In article <DAzyzA.25K at cc.umontreal.ca>, tremblgu says...
>>I am currently working on interaction between nucleic acids and lithium. Could
>someone explain how the Lithium is said to fight against manic depression?
One of the most popular hypotheses about the action of lithium in prophylaxis of
Bipolar Affective Disorders is that it interferes with the production of second messengers
in the brain.
Specifically, Li has been shown to inhibit the enzyme myo-inositolmonophosphatase (IMP), a part
of the second messenger PI (phosphatidylinositol) cycle. In this cycle, inositol-containing
phospholipids are successively phosphorylated to produce PIP2 (PI plus 2 phosphates). A large
family of neurotransmitters including serotonin and noradrenaline act at receptors which produce
their intracellular second message by breaking down PIP2 into two smaller molecules, a lipid
called diacylglycerol (DAG) and a sugar called Inositol trisphosphate (IP3). IP3 is an important
second messenger wich can control Ca flux inside the cell.
Obviously, having broken down PIP2, the cell needs to make more of it in order to keep this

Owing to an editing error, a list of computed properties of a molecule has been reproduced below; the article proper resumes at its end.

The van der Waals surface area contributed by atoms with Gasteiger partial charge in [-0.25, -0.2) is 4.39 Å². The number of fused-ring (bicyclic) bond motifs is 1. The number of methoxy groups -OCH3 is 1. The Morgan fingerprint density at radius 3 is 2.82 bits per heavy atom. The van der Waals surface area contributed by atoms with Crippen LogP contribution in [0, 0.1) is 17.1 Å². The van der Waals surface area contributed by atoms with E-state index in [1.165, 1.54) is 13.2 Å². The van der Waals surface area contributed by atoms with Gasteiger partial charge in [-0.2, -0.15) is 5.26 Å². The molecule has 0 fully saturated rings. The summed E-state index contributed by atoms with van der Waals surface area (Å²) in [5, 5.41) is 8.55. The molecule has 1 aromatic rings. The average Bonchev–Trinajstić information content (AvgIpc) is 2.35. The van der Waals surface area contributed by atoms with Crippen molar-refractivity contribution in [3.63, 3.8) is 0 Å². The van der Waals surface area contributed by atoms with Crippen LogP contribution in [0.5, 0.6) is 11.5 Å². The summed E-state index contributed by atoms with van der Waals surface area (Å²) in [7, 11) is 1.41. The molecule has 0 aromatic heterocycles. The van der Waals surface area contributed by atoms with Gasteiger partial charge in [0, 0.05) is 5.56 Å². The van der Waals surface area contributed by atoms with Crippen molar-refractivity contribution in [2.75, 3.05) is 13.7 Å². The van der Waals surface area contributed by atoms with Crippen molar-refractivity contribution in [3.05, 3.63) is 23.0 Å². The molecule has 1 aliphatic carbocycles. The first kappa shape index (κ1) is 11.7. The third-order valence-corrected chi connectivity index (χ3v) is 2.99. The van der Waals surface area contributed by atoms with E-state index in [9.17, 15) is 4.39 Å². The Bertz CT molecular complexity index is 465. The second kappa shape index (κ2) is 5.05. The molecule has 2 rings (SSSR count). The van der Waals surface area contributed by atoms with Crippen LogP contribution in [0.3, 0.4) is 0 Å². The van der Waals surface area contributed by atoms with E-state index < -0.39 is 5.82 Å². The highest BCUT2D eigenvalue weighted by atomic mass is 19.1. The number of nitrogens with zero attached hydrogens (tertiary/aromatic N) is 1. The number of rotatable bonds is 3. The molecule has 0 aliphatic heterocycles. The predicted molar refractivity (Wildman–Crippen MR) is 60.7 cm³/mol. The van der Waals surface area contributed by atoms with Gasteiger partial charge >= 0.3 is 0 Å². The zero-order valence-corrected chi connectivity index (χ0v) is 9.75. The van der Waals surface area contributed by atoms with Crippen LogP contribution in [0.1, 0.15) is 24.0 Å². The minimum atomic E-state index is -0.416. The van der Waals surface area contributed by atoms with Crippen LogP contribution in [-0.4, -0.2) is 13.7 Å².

cycle going. What happens is that IP3 is then broken down progressively to inositol
monophosphate (IP). The enzyme IMP breaks this down one more time to inositol, which can then be
added to DAG to make PI again. Lithium prevents this action of IMP, thus blocking the PI cycle.
It is hypothesized that this action is relevant in the action of lithium in mania.
For more on the PI cycle, try the short review by Bob Michell, Inositol lipids in cellular
signalling mechanisms, TIBS vol 17 pp274-276, August 1992.
More on IP3 and Calcium from Inositol trisphosphate and calcium signalling by Mike Berridge,
Nature vol 361, pp315-325 (jan 1993).
At the moment, I can't find any references to hand that deal specifically with the lithium
hypothesis, but those two will probably contain some leads. Hope this helps.